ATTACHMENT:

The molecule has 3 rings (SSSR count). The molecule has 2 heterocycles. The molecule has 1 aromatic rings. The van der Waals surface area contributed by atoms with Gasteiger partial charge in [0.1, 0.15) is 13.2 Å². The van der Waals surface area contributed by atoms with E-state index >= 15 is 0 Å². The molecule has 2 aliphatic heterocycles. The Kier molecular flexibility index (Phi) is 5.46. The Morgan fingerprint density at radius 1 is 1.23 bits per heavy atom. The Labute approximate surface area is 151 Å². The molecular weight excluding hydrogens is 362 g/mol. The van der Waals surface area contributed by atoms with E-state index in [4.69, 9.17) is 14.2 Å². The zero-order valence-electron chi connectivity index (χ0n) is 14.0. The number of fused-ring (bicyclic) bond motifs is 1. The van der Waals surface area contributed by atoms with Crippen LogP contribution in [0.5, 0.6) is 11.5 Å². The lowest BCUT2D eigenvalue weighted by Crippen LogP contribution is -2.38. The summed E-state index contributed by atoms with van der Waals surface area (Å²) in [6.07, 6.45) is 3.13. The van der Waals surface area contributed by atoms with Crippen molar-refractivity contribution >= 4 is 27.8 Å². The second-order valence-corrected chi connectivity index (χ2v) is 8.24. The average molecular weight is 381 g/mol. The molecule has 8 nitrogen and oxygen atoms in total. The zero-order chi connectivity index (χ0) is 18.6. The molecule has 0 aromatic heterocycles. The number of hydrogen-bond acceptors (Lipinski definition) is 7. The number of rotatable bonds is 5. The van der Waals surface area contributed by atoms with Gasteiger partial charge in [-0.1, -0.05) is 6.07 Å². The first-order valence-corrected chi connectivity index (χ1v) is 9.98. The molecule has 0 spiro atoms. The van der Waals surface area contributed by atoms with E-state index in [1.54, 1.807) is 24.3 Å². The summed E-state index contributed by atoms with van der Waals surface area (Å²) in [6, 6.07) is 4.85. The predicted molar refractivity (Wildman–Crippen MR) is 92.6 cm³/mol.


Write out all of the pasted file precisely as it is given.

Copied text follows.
The molecule has 3 rings (SSSR count). The molecule has 2 heterocycles. The molecule has 1 aromatic rings. The van der Waals surface area contributed by atoms with Gasteiger partial charge in [0.1, 0.15) is 13.2 Å². The van der Waals surface area contributed by atoms with E-state index >= 15 is 0 Å². The molecule has 2 aliphatic heterocycles. The Kier molecular flexibility index (Phi) is 5.46. The Morgan fingerprint density at radius 1 is 1.23 bits per heavy atom. The Labute approximate surface area is 151 Å². The molecular weight excluding hydrogens is 362 g/mol. The van der Waals surface area contributed by atoms with E-state index in [4.69, 9.17) is 14.2 Å². The zero-order valence-electron chi connectivity index (χ0n) is 14.0. The number of fused-ring (bicyclic) bond motifs is 1. The van der Waals surface area contributed by atoms with Crippen LogP contribution in [0.5, 0.6) is 11.5 Å². The lowest BCUT2D eigenvalue weighted by Crippen LogP contribution is -2.38. The summed E-state index contributed by atoms with van der Waals surface area (Å²) in [6.07, 6.45) is 3.13. The van der Waals surface area contributed by atoms with Crippen molar-refractivity contribution >= 4 is 27.8 Å². The second-order valence-corrected chi connectivity index (χ2v) is 8.24. The average molecular weight is 381 g/mol. The molecule has 8 nitrogen and oxygen atoms in total. The zero-order chi connectivity index (χ0) is 18.6. The molecule has 0 aromatic heterocycles. The number of hydrogen-bond acceptors (Lipinski definition) is 7. The number of rotatable bonds is 5. The van der Waals surface area contributed by atoms with Gasteiger partial charge in [-0.1, -0.05) is 6.07 Å². The first-order valence-corrected chi connectivity index (χ1v) is 9.98. The molecule has 0 spiro atoms. The van der Waals surface area contributed by atoms with E-state index in [1.54, 1.807) is 24.3 Å². The summed E-state index contributed by atoms with van der Waals surface area (Å²) in [6, 6.07) is 4.85. The predicted molar refractivity (Wildman–Crippen MR) is 92.6 cm³/mol.